You worked at 21 for over a decade before becoming head chef. You must really love the place. I do. I’d worked at a lot of places before starting at 21 as a line cook. What I liked about here is that there’s so much going on, there’s so many facets to the place. We have a lunch and dinner service and à la carte, we have a private wine cellar we do tasting menus in. We have three floors of private dining, we have a lounge menu, and a tasting menu that’s different from the wine cellar tasting menu. I’ve never been bored here; there was always something going on. We’d have visiting chefs several times a year so it was a great learning experience working with all these different chefs.
What are some of the changes you’ve implemented since you took over? I really looked at what the customers were eating and what they weren’t eating, really in order to keep the classics that won’t change here and make sure they’re done correctly without changing them too much.
Were there some things that you thought had gone down in quality? Yeah, I would say I upgraded the quality in everything. And I really tried to change the à la carte menu into more of a market-driven menu.
Are there any changes you’re still planning on making? Yes, we’re going to be making a lot of changes in the private dining sector of the restaurant. Again, there are eleven menus in the place that change seasonally here so that’s 44-plus menus a year I’m dealing with. So there’s always something going on with that.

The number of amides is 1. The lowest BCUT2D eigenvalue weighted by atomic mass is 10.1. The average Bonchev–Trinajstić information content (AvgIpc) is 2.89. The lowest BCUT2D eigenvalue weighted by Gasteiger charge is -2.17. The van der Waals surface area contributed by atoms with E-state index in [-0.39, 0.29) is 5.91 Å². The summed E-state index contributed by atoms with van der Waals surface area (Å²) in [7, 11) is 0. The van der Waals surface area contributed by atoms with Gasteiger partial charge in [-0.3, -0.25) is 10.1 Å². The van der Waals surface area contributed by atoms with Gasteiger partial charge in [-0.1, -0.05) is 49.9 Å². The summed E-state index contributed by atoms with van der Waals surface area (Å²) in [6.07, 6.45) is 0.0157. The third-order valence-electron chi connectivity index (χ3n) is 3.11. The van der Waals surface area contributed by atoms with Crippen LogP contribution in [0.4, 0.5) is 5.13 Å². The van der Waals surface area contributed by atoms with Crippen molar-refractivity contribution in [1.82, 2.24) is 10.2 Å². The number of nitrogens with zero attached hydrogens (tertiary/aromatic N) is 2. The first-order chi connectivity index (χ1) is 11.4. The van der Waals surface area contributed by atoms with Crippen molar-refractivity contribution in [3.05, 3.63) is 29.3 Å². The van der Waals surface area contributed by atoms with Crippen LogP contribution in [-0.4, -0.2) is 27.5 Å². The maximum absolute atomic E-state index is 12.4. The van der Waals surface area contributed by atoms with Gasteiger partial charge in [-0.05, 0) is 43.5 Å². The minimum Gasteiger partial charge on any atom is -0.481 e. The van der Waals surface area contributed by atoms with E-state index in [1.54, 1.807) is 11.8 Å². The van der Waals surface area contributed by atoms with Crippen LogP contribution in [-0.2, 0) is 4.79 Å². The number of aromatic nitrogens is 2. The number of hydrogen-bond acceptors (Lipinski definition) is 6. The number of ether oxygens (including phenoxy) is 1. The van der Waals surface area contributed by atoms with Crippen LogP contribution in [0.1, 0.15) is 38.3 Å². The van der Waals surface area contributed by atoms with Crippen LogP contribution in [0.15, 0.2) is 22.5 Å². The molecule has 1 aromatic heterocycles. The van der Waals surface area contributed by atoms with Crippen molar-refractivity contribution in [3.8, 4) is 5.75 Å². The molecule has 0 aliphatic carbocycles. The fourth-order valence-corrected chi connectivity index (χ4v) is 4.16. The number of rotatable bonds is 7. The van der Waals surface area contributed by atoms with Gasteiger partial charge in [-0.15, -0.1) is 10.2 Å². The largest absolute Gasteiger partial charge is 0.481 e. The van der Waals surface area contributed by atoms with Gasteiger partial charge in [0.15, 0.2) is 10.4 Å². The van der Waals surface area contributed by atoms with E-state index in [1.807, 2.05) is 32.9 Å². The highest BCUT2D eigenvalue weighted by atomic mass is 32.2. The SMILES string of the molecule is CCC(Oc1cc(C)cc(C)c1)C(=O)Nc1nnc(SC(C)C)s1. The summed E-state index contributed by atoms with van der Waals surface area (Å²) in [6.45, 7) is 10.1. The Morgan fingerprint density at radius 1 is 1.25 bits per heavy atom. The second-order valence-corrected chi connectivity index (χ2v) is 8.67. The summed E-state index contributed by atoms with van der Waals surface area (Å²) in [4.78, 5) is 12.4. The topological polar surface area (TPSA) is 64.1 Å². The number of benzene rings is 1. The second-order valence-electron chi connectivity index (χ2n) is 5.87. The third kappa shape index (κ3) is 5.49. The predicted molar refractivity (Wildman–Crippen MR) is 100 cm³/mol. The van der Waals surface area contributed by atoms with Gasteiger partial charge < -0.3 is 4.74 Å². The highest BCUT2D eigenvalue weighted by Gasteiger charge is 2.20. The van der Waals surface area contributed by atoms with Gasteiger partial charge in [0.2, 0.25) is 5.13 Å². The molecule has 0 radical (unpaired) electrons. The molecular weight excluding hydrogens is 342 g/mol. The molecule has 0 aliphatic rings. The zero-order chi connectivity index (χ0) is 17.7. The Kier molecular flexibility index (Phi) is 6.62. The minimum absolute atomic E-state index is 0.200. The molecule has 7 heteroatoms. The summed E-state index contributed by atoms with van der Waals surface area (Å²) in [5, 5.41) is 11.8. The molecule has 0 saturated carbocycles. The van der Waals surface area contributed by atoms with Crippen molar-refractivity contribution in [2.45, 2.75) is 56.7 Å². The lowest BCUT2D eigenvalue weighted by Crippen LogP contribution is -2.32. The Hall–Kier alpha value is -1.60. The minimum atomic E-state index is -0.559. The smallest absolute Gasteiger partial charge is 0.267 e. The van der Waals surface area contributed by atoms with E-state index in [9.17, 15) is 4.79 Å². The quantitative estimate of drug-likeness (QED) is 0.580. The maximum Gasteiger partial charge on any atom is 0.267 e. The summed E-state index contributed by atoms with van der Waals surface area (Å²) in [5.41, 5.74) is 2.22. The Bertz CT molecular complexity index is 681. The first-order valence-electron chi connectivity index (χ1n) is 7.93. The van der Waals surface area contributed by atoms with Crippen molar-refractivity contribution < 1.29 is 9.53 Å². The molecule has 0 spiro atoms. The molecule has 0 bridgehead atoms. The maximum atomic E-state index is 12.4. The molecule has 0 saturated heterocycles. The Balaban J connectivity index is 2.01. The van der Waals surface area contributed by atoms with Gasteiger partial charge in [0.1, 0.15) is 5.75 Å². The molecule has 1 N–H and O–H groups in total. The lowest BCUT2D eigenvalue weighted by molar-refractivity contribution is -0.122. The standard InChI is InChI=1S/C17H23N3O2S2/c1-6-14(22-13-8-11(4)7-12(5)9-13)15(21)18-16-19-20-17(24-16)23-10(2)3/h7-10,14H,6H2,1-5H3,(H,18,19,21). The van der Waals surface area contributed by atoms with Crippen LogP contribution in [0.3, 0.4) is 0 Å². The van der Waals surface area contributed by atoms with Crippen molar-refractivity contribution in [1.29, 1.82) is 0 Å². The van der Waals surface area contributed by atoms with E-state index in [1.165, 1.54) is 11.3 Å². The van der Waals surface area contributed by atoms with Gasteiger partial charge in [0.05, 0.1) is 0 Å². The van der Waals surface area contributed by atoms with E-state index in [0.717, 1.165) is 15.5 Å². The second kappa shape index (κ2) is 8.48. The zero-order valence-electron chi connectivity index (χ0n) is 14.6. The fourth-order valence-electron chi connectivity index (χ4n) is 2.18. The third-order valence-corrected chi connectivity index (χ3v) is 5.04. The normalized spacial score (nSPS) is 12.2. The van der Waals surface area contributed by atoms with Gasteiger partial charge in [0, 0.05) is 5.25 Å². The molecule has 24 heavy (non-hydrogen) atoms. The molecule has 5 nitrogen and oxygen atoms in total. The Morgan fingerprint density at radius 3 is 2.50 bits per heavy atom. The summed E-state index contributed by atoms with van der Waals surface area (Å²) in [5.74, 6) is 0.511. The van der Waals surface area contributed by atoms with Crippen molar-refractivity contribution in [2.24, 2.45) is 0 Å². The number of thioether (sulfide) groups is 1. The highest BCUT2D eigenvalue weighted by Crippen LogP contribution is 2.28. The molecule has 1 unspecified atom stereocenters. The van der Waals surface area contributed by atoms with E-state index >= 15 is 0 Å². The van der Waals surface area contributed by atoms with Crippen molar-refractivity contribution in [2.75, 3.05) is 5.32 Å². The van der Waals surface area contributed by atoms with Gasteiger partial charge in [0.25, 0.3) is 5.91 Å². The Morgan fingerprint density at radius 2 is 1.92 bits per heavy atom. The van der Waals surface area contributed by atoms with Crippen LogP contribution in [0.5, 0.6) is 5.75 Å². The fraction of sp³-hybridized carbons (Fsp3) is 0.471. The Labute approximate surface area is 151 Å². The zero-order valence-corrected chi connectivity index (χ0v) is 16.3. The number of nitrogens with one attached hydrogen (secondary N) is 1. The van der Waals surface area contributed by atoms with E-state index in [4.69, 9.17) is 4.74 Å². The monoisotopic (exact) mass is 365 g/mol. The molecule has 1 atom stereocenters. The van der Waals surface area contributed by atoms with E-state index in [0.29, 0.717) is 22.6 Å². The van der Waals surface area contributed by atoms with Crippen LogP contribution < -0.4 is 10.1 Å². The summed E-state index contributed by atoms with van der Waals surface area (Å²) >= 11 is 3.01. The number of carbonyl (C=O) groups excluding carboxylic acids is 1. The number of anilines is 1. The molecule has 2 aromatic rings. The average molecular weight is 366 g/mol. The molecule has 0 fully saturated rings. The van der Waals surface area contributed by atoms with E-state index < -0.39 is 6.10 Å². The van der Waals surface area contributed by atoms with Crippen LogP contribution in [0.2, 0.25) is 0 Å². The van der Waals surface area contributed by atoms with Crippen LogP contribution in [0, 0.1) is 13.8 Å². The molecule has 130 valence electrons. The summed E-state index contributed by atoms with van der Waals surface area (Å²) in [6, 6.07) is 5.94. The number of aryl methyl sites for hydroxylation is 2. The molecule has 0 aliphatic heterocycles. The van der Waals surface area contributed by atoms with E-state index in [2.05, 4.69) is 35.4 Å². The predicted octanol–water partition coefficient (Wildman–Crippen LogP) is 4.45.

What’s the best compliment you’ve received as a chef? When I’m in the kitchen I watch all the plates coming back and, personally, the best compliment is when I see the plates come back clean.
What’s the biggest meltdown you’ve ever witnessed in the kitchen? I’ve seen people break down and cry, mainly from the stress. I had one person come to me years ago in tears; they were crying in the walk-in actually, and this person was upset because this person loved to cook but had realized that the business was too difficult. It was a wrenching moment, you know?
You must have seen a lot of celebrities pass through during your time there, right? Years ago when I was first hired as one of the cooks here, Whoopi Goldberg came in and she wanted to learn how to make Pommes Soufflées. Michael Lomonaco was the chef back then and he brought her back into the kitchen and had me show her how to make Pommes Soufflées. So to do that in my first year working here was pretty exciting for me.
To get to the wine cellar you have to go through the kitchen, so we see plenty of celebrities pass through; George Clooney came through the other day. And one time Don Rickles came through, cracking jokes, and on his way back from the wine cellar he noticed me expediting and asks me, “Are you the chef?” And I said, “Oh, no.” So he looked at one of the grill guys and said, “You should make him the chef!” That was a highlight.
Nearly every U.S. President since FDR has visited 21 but not Bush. Is that going to happen or what? I would hope so. I’ve heard through the grape vine that President Bush is a burger fan so I’m actually quite surprised he hasn’t made it in due to the fact that we have the best burger.